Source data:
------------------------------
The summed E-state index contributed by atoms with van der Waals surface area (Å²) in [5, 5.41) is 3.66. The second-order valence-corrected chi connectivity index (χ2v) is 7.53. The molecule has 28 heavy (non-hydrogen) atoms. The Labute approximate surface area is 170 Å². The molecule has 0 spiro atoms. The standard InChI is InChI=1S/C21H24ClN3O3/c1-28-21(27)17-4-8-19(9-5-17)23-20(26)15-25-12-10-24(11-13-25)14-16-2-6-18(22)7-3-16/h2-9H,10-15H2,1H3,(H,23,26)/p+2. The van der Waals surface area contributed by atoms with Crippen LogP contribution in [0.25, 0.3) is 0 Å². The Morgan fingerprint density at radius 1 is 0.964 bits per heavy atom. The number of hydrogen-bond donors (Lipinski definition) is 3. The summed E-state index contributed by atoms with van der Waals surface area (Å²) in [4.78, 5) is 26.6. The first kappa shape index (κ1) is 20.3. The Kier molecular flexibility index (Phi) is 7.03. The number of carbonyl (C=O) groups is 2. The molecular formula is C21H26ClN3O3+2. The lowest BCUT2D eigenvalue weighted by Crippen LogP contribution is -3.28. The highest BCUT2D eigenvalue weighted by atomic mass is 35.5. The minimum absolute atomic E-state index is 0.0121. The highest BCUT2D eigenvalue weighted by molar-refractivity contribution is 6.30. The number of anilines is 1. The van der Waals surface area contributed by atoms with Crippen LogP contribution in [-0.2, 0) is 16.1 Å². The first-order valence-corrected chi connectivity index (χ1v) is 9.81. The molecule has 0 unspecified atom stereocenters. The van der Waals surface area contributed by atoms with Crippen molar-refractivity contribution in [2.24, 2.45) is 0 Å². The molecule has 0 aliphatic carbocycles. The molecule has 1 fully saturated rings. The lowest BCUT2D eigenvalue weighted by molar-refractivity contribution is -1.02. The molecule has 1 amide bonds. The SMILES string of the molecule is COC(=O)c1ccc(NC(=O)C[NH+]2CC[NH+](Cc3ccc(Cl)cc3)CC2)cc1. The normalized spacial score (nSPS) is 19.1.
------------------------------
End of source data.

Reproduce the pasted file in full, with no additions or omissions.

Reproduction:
The summed E-state index contributed by atoms with van der Waals surface area (Å²) in [5, 5.41) is 3.66. The second-order valence-corrected chi connectivity index (χ2v) is 7.53. The molecule has 28 heavy (non-hydrogen) atoms. The Labute approximate surface area is 170 Å². The molecule has 0 spiro atoms. The standard InChI is InChI=1S/C21H24ClN3O3/c1-28-21(27)17-4-8-19(9-5-17)23-20(26)15-25-12-10-24(11-13-25)14-16-2-6-18(22)7-3-16/h2-9H,10-15H2,1H3,(H,23,26)/p+2. The van der Waals surface area contributed by atoms with Crippen LogP contribution in [0.25, 0.3) is 0 Å². The Morgan fingerprint density at radius 1 is 0.964 bits per heavy atom. The number of hydrogen-bond donors (Lipinski definition) is 3. The summed E-state index contributed by atoms with van der Waals surface area (Å²) in [4.78, 5) is 26.6. The first kappa shape index (κ1) is 20.3. The Kier molecular flexibility index (Phi) is 7.03. The number of carbonyl (C=O) groups is 2. The molecular formula is C21H26ClN3O3+2. The lowest BCUT2D eigenvalue weighted by Crippen LogP contribution is -3.28. The highest BCUT2D eigenvalue weighted by atomic mass is 35.5. The minimum absolute atomic E-state index is 0.0121. The highest BCUT2D eigenvalue weighted by molar-refractivity contribution is 6.30. The number of anilines is 1. The van der Waals surface area contributed by atoms with Crippen LogP contribution in [-0.2, 0) is 16.1 Å². The first-order valence-corrected chi connectivity index (χ1v) is 9.81. The molecule has 0 unspecified atom stereocenters. The van der Waals surface area contributed by atoms with Crippen molar-refractivity contribution in [2.24, 2.45) is 0 Å². The molecule has 0 aliphatic carbocycles. The molecule has 1 fully saturated rings. The lowest BCUT2D eigenvalue weighted by molar-refractivity contribution is -1.02. The molecule has 1 amide bonds. The SMILES string of the molecule is COC(=O)c1ccc(NC(=O)C[NH+]2CC[NH+](Cc3ccc(Cl)cc3)CC2)cc1. The normalized spacial score (nSPS) is 19.1.